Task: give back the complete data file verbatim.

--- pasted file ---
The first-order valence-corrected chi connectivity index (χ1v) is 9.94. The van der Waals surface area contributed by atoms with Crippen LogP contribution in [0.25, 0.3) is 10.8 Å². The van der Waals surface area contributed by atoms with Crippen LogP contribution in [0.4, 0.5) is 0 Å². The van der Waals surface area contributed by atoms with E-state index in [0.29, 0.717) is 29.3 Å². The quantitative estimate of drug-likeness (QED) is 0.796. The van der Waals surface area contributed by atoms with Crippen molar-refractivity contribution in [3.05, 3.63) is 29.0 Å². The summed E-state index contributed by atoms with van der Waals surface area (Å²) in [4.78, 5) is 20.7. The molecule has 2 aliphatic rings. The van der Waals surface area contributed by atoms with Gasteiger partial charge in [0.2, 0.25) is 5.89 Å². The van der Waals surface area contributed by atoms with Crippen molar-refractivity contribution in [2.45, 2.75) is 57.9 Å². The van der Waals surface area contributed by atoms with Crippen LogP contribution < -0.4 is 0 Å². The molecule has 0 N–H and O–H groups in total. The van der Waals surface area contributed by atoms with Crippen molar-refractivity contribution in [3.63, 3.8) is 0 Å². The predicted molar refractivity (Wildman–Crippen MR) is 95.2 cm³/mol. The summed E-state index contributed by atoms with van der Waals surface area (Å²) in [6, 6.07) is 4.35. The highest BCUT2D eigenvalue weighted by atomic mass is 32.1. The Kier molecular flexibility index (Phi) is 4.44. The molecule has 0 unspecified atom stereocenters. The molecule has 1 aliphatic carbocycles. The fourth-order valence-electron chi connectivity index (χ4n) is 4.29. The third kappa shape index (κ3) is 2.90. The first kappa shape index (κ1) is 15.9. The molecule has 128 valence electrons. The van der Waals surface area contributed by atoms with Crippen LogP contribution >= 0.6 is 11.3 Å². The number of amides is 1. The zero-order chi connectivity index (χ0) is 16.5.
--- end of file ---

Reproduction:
The first-order valence-corrected chi connectivity index (χ1v) is 9.94. The van der Waals surface area contributed by atoms with Crippen LogP contribution in [0.25, 0.3) is 10.8 Å². The van der Waals surface area contributed by atoms with Crippen LogP contribution in [0.4, 0.5) is 0 Å². The van der Waals surface area contributed by atoms with E-state index in [0.29, 0.717) is 29.3 Å². The quantitative estimate of drug-likeness (QED) is 0.796. The van der Waals surface area contributed by atoms with Crippen molar-refractivity contribution in [3.05, 3.63) is 29.0 Å². The summed E-state index contributed by atoms with van der Waals surface area (Å²) in [4.78, 5) is 20.7. The molecule has 2 aliphatic rings. The van der Waals surface area contributed by atoms with Gasteiger partial charge in [0.2, 0.25) is 5.89 Å². The van der Waals surface area contributed by atoms with Crippen molar-refractivity contribution in [2.45, 2.75) is 57.9 Å². The van der Waals surface area contributed by atoms with Crippen LogP contribution < -0.4 is 0 Å². The molecule has 0 N–H and O–H groups in total. The van der Waals surface area contributed by atoms with Crippen molar-refractivity contribution in [3.63, 3.8) is 0 Å². The predicted molar refractivity (Wildman–Crippen MR) is 95.2 cm³/mol. The summed E-state index contributed by atoms with van der Waals surface area (Å²) in [6, 6.07) is 4.35. The highest BCUT2D eigenvalue weighted by atomic mass is 32.1. The Kier molecular flexibility index (Phi) is 4.44. The molecule has 0 unspecified atom stereocenters. The molecule has 1 aliphatic carbocycles. The fourth-order valence-electron chi connectivity index (χ4n) is 4.29. The third kappa shape index (κ3) is 2.90. The first kappa shape index (κ1) is 15.9. The molecule has 128 valence electrons. The van der Waals surface area contributed by atoms with Crippen LogP contribution >= 0.6 is 11.3 Å². The number of amides is 1. The zero-order chi connectivity index (χ0) is 16.5.